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The Granite Path : After 50 Years, an Old Paving Material Resurfaces

<i> Robert Smaus is an associate editor of Los Angeles Times Magazine</i>

D.G. stands for decomposed granite, a paving material enjoying a renaissance, especially in water-efficient gardens where less space is given to thirsty lawns. Popular in the 1920s and ‘30s on large estates as an inexpensive covering for broad paths, decomposed granite is now being used for large and small walkways and even patios by some of today’s most daring landscape architects and designers.

Suggesting the use of D.G. takes guts because some people think it looks suspiciously like dirt, and many hillside gardeners are already gardening in a similar-looking soil that crumbles from cuts and cliffs. But D.G. is more like sand or rock than dirt; it makes a harder surface with more body if one part dry cement is mixed with seven parts dry D.G.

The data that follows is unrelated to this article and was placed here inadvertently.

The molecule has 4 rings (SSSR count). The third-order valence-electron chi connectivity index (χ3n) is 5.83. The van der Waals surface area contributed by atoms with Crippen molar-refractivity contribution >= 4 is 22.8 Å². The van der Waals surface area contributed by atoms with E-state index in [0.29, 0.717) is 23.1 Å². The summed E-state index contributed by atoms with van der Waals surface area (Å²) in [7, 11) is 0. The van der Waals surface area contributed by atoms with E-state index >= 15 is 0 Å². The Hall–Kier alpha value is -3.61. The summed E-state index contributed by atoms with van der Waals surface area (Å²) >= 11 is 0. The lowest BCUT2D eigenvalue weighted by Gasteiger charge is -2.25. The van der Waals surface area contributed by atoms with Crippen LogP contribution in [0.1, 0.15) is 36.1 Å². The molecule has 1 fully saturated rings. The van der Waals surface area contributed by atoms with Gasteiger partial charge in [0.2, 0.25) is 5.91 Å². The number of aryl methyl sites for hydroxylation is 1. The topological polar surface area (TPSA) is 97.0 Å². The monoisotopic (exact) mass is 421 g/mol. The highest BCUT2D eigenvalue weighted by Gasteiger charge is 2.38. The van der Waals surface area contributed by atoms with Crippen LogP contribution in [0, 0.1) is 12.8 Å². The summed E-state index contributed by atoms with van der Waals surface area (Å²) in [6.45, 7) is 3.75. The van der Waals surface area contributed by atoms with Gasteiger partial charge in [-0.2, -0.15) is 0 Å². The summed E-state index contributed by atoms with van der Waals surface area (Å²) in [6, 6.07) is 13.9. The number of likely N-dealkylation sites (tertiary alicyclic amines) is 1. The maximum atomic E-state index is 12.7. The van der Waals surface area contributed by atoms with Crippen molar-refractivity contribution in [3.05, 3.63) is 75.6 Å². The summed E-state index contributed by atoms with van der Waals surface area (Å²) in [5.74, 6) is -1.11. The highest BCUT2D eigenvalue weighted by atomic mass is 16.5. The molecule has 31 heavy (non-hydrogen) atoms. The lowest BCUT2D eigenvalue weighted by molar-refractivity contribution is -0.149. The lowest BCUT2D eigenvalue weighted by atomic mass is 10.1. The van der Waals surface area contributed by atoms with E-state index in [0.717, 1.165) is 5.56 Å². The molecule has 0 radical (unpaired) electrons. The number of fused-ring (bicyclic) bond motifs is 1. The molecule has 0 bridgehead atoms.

D.G. is not simply spread over the ground: It is applied in 3- to 6-inch-deep layers that are thoroughly compacted with a heavy lawn roller. Paths are usually given a slight crown so that they will better shed water. You’ll find D.G. surprisingly comfortable to walk on (though not in bare feet). Have the D.G. end a few feet away from the house so it has time to fall away from shoes. Otherwise, granite can be tracked indoors.

Garden designers like the natural ocher color of D.G. and the casual look it gives a garden, especially to a garden that would otherwise be formal in plan. They also appreciate the material’s flexibility; it is quite easy to change the size or shape of a D.G. path.

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